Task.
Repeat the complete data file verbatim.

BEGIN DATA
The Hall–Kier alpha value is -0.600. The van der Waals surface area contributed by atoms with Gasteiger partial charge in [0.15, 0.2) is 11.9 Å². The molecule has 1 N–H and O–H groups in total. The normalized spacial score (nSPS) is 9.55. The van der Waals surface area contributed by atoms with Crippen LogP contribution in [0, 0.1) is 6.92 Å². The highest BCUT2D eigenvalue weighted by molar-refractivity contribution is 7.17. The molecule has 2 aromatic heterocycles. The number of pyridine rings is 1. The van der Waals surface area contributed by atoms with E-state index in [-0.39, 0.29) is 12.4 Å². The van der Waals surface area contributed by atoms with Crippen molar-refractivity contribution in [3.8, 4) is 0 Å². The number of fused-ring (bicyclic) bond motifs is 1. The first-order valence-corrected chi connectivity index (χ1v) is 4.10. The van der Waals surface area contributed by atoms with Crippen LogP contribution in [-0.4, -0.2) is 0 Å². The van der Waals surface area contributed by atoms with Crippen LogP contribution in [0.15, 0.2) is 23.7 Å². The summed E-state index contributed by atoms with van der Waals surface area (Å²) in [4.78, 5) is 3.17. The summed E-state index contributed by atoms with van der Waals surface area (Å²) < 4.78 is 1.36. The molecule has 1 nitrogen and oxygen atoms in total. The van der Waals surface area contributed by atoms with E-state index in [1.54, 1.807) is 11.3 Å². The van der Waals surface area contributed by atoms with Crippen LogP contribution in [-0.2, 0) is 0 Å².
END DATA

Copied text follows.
The Hall–Kier alpha value is -0.600. The van der Waals surface area contributed by atoms with Gasteiger partial charge in [0.15, 0.2) is 11.9 Å². The molecule has 1 N–H and O–H groups in total. The normalized spacial score (nSPS) is 9.55. The van der Waals surface area contributed by atoms with Crippen LogP contribution in [0, 0.1) is 6.92 Å². The highest BCUT2D eigenvalue weighted by molar-refractivity contribution is 7.17. The molecule has 2 aromatic heterocycles. The number of pyridine rings is 1. The van der Waals surface area contributed by atoms with E-state index in [-0.39, 0.29) is 12.4 Å². The van der Waals surface area contributed by atoms with Crippen molar-refractivity contribution in [3.8, 4) is 0 Å². The number of fused-ring (bicyclic) bond motifs is 1. The first-order valence-corrected chi connectivity index (χ1v) is 4.10. The van der Waals surface area contributed by atoms with Crippen LogP contribution in [-0.4, -0.2) is 0 Å². The van der Waals surface area contributed by atoms with Crippen LogP contribution in [0.15, 0.2) is 23.7 Å². The summed E-state index contributed by atoms with van der Waals surface area (Å²) in [4.78, 5) is 3.17. The summed E-state index contributed by atoms with van der Waals surface area (Å²) < 4.78 is 1.36. The molecule has 1 nitrogen and oxygen atoms in total. The van der Waals surface area contributed by atoms with E-state index in [1.54, 1.807) is 11.3 Å². The van der Waals surface area contributed by atoms with Crippen LogP contribution in [-0.2, 0) is 0 Å².